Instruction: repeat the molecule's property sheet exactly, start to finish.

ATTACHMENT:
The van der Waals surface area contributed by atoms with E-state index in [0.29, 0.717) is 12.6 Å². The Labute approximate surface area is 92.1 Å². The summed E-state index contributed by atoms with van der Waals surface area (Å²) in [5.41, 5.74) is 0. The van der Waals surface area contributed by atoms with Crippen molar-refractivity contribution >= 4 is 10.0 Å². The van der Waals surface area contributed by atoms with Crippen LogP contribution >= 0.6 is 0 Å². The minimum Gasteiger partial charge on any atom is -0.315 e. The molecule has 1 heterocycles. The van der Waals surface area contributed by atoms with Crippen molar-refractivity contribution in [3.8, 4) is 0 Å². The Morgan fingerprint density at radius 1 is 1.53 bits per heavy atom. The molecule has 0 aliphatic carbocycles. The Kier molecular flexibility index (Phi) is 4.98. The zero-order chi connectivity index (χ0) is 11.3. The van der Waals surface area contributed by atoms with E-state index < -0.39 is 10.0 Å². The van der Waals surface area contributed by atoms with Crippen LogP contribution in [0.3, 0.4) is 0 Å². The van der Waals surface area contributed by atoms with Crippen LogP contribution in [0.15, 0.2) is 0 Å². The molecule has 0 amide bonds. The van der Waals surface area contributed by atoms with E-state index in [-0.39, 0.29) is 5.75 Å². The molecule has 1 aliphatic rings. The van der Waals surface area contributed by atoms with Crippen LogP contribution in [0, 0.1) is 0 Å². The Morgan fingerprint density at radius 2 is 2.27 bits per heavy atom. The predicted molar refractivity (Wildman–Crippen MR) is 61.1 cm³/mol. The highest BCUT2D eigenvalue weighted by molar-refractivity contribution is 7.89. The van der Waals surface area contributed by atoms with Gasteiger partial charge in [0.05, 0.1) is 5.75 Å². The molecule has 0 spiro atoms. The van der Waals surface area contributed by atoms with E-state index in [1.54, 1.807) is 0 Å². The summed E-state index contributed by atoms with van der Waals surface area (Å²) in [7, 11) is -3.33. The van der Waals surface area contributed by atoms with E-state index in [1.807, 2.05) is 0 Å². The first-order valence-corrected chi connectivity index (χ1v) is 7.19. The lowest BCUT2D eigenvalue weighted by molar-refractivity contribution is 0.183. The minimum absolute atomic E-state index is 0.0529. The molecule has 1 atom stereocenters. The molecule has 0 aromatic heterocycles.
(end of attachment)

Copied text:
The van der Waals surface area contributed by atoms with E-state index in [0.29, 0.717) is 12.6 Å². The Labute approximate surface area is 92.1 Å². The summed E-state index contributed by atoms with van der Waals surface area (Å²) in [5.41, 5.74) is 0. The van der Waals surface area contributed by atoms with Crippen molar-refractivity contribution >= 4 is 10.0 Å². The van der Waals surface area contributed by atoms with Crippen LogP contribution >= 0.6 is 0 Å². The minimum Gasteiger partial charge on any atom is -0.315 e. The molecule has 1 heterocycles. The van der Waals surface area contributed by atoms with Crippen molar-refractivity contribution in [3.8, 4) is 0 Å². The Morgan fingerprint density at radius 1 is 1.53 bits per heavy atom. The molecule has 0 aliphatic carbocycles. The Kier molecular flexibility index (Phi) is 4.98. The zero-order chi connectivity index (χ0) is 11.3. The van der Waals surface area contributed by atoms with E-state index < -0.39 is 10.0 Å². The van der Waals surface area contributed by atoms with Crippen LogP contribution in [0.3, 0.4) is 0 Å². The van der Waals surface area contributed by atoms with Crippen LogP contribution in [0.15, 0.2) is 0 Å². The molecule has 0 amide bonds. The van der Waals surface area contributed by atoms with E-state index in [-0.39, 0.29) is 5.75 Å². The molecule has 1 aliphatic rings. The van der Waals surface area contributed by atoms with Crippen LogP contribution in [0, 0.1) is 0 Å². The Morgan fingerprint density at radius 2 is 2.27 bits per heavy atom. The predicted molar refractivity (Wildman–Crippen MR) is 61.1 cm³/mol. The highest BCUT2D eigenvalue weighted by molar-refractivity contribution is 7.89. The van der Waals surface area contributed by atoms with Gasteiger partial charge in [0.05, 0.1) is 5.75 Å². The molecule has 0 spiro atoms. The van der Waals surface area contributed by atoms with E-state index in [1.54, 1.807) is 0 Å². The summed E-state index contributed by atoms with van der Waals surface area (Å²) in [7, 11) is -3.33. The van der Waals surface area contributed by atoms with E-state index in [1.807, 2.05) is 0 Å². The first-order valence-corrected chi connectivity index (χ1v) is 7.19. The lowest BCUT2D eigenvalue weighted by molar-refractivity contribution is 0.183. The minimum absolute atomic E-state index is 0.0529. The molecule has 1 atom stereocenters. The molecule has 0 aromatic heterocycles.